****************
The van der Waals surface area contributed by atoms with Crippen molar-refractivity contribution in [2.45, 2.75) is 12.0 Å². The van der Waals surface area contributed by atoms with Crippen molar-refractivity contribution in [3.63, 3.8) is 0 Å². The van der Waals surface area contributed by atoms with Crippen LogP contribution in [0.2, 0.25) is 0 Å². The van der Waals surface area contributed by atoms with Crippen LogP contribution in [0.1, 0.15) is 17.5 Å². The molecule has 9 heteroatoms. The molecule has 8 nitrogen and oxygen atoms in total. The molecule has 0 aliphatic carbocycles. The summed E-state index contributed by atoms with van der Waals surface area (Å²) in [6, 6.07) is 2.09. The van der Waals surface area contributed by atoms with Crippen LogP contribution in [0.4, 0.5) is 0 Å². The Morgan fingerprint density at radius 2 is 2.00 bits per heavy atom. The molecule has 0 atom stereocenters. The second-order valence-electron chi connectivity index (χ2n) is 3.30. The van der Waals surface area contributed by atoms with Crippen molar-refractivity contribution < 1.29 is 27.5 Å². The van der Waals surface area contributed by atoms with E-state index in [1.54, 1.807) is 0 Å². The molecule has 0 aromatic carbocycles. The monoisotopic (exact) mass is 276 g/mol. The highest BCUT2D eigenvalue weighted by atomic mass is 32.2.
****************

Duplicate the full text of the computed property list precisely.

The van der Waals surface area contributed by atoms with Crippen molar-refractivity contribution in [2.45, 2.75) is 12.0 Å². The van der Waals surface area contributed by atoms with Crippen molar-refractivity contribution in [3.63, 3.8) is 0 Å². The van der Waals surface area contributed by atoms with Crippen LogP contribution in [0.2, 0.25) is 0 Å². The van der Waals surface area contributed by atoms with Crippen LogP contribution in [0.1, 0.15) is 17.5 Å². The molecule has 9 heteroatoms. The molecule has 8 nitrogen and oxygen atoms in total. The molecule has 0 aliphatic carbocycles. The summed E-state index contributed by atoms with van der Waals surface area (Å²) in [6, 6.07) is 2.09. The van der Waals surface area contributed by atoms with Crippen LogP contribution in [0.4, 0.5) is 0 Å². The Morgan fingerprint density at radius 2 is 2.00 bits per heavy atom. The molecule has 0 atom stereocenters. The second-order valence-electron chi connectivity index (χ2n) is 3.30. The van der Waals surface area contributed by atoms with Crippen molar-refractivity contribution < 1.29 is 27.5 Å². The van der Waals surface area contributed by atoms with E-state index in [1.54, 1.807) is 0 Å². The molecule has 0 aromatic carbocycles. The monoisotopic (exact) mass is 276 g/mol. The highest BCUT2D eigenvalue weighted by atomic mass is 32.2.